written with the latin set
of characters.

Computer program



The music notation is specially interesting as it provides a minimalist bijective system for encoding sounds : parallelism, rhythm, tone, etc. It is next to impossible to write a set of sentences with words that would describe the same music without adding a lot of complexity. Music is also like a program, that tells musicians how to play a given set of sounds : it encodes everything, precisely, universally and also in a very simple, compact and graphical way.
At the end, we acknowledge that the writing systems are extremely varied, not only because of language, but also because of meaning : the efficiency of a writing system is that of the coding schemes that are used as much as they are related in a simple bijection to the external meaning. Coding schemes have to be efficient (compact) and meaningful (bijective and easy to understand). In fact, the possibilities of communication are extremely large :
From the work of typographs, we also know that readability is highly correlated to appearance. Readability is necessary at several levels for programming :

3.2. Several levels of languages in one document

The issue of writing multilingual documents has been already addressed extensively. Notably, the possibility of use many alphabets and directions of writing is addressed in the unicode/ ISO norm 10646. On a higher level, writing equations and mathematical texts and graphics is addressed by the Latex Language.
However, what we want to capture is the several different levels of meanings in a single document. because we observe the coexistence of several languages
  1. target language
  2. explanation
  3. justification
  4. capture the design and thinking process

3.3. What is a computer programm ?

The usual definition of a computer program as " collection of instructions that perform a specific task when executed by a computer" falls short in several ways :
  1. The language that is used must be precised : machine code is directly executable, while high level languages, which are human-readable, need to be translated. More in detail, we can also say that assembly code printed on paper is not executable : it need to be translated into bits and inserted into the machine to be executable. On the other side of the abstraction scale, an algorithm is independent of the programming language, requires some mathematical notations with a 2D layout, used often for indices, but not only. A particular class of programs, ie dataflow based, use a notation language which is the drawing of a graph, where each node represents a particular treatment of data by the machine. At this point, the question of what kind of notation is needed for describing a program to the machine arises.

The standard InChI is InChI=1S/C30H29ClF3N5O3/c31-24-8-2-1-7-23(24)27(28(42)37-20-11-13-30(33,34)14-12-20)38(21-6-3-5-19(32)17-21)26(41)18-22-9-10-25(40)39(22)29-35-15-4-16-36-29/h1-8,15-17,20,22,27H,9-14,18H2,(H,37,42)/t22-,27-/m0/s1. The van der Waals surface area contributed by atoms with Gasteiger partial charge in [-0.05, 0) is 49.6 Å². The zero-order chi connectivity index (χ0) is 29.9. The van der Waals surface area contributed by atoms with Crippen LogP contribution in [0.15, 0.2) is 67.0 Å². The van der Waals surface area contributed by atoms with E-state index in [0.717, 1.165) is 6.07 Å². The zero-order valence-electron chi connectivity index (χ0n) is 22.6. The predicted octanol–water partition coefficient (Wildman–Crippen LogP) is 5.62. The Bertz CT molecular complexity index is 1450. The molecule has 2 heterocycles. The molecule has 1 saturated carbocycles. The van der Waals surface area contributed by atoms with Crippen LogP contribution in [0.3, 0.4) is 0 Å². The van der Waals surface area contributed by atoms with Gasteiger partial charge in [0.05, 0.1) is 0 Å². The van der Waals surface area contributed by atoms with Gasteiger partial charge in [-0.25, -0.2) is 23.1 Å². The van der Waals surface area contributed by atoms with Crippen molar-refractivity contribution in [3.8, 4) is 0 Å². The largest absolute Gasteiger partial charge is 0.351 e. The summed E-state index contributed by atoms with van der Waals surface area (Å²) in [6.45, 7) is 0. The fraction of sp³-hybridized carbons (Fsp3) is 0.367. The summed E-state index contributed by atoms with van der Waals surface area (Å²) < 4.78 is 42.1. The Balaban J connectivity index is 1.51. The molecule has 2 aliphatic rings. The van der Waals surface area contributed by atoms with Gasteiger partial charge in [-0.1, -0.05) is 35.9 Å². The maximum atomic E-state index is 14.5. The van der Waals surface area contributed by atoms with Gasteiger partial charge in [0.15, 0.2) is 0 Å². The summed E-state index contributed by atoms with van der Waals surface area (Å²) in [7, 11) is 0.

2. A programm is not dedicated only to the machine : it must be human-readable, and mostly understandable. Comments and documentation are a profound hint that computer programs are not easily understood and read by humans. They are necessary from the beginning, with the need to describe the purpose of the programs, and their details, to the maintenance phase, when the programs need to evolve. Documentation is also necessary to provide information and knowledge about the computer code : real world semantics, when it was designed, written, checked, if there is a proof of correctness, choices of implementation, etc.
  3. The documentation about a program must tell things about the environment : what it is related to, what are some architectures choices, etc.

In fact, a computer program is an aggregation of several messages, each dedicated to a targeted audience : the computer, the programmer, quality control, etc. Each message has it's own language, and all messages are intertwined in the programm. It is sad to see, with so much to say about programms, that tools for writing documentation like Word or Powerpoint are today highly uncompatible with programming !
One basic question is how should be mix these messages and languages to provide also the best document for humans ?
Computer scientists have spent a huge effort developing languages with many features :
  1. Semantic content A lot of effort has been dedicated to define the most general language, with many incompatible chapels (functional vs object programming, typed and untyped languages, etc), while dedicated languages exist for specific cases (ex : Esterel for synchronized real-time programming). The work is done in two steps :
    1. define a theoretical framework.
    2. define the syntax of the language
  2. Syntactic features They appear on 2 levels :
    1. character Most computer languages know only the ascii characters. Some languages allow the wider use of ANSI/UTF8 standards. In its basic design, the APL functional language used all the greek alphabet to define its operators.
    2. words many computer make an heavy use of delimiting strings like 'begin'/'end' or '{'/'}' to specify and separate statements.
    The approach has been so much paved, that there exists parser generators for user defined languages, which allow to simplify the syntactic analysis. One of the consequences is that modern computer languages tend to ressemble each other very much.